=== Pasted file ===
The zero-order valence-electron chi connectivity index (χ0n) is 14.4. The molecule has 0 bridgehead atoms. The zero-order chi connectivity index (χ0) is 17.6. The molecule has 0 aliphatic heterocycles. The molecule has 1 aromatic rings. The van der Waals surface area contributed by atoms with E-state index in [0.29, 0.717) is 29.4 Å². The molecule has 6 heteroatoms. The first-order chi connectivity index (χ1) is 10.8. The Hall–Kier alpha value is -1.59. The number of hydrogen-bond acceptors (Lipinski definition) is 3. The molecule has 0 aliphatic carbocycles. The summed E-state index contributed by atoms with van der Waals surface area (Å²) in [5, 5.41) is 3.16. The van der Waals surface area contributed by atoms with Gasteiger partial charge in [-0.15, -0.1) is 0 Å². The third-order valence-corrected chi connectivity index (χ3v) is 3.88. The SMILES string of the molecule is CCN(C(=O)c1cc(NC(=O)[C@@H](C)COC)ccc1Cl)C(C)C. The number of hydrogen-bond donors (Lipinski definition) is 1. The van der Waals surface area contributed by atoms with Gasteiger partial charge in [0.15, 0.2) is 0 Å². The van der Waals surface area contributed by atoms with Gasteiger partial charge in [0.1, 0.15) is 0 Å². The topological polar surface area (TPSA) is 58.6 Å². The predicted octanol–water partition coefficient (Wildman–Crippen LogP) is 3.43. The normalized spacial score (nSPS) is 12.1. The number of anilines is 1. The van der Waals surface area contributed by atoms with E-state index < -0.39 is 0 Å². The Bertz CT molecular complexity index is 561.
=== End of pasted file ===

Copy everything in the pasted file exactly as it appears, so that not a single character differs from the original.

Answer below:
The zero-order valence-electron chi connectivity index (χ0n) is 14.4. The molecule has 0 bridgehead atoms. The zero-order chi connectivity index (χ0) is 17.6. The molecule has 0 aliphatic heterocycles. The molecule has 1 aromatic rings. The van der Waals surface area contributed by atoms with E-state index in [0.29, 0.717) is 29.4 Å². The molecule has 6 heteroatoms. The first-order chi connectivity index (χ1) is 10.8. The Hall–Kier alpha value is -1.59. The number of hydrogen-bond acceptors (Lipinski definition) is 3. The molecule has 0 aliphatic carbocycles. The summed E-state index contributed by atoms with van der Waals surface area (Å²) in [5, 5.41) is 3.16. The van der Waals surface area contributed by atoms with Gasteiger partial charge in [-0.15, -0.1) is 0 Å². The third-order valence-corrected chi connectivity index (χ3v) is 3.88. The SMILES string of the molecule is CCN(C(=O)c1cc(NC(=O)[C@@H](C)COC)ccc1Cl)C(C)C. The number of hydrogen-bond donors (Lipinski definition) is 1. The van der Waals surface area contributed by atoms with Gasteiger partial charge in [0.15, 0.2) is 0 Å². The van der Waals surface area contributed by atoms with Gasteiger partial charge in [0.1, 0.15) is 0 Å². The topological polar surface area (TPSA) is 58.6 Å². The predicted octanol–water partition coefficient (Wildman–Crippen LogP) is 3.43. The normalized spacial score (nSPS) is 12.1. The number of anilines is 1. The van der Waals surface area contributed by atoms with E-state index < -0.39 is 0 Å². The Bertz CT molecular complexity index is 561.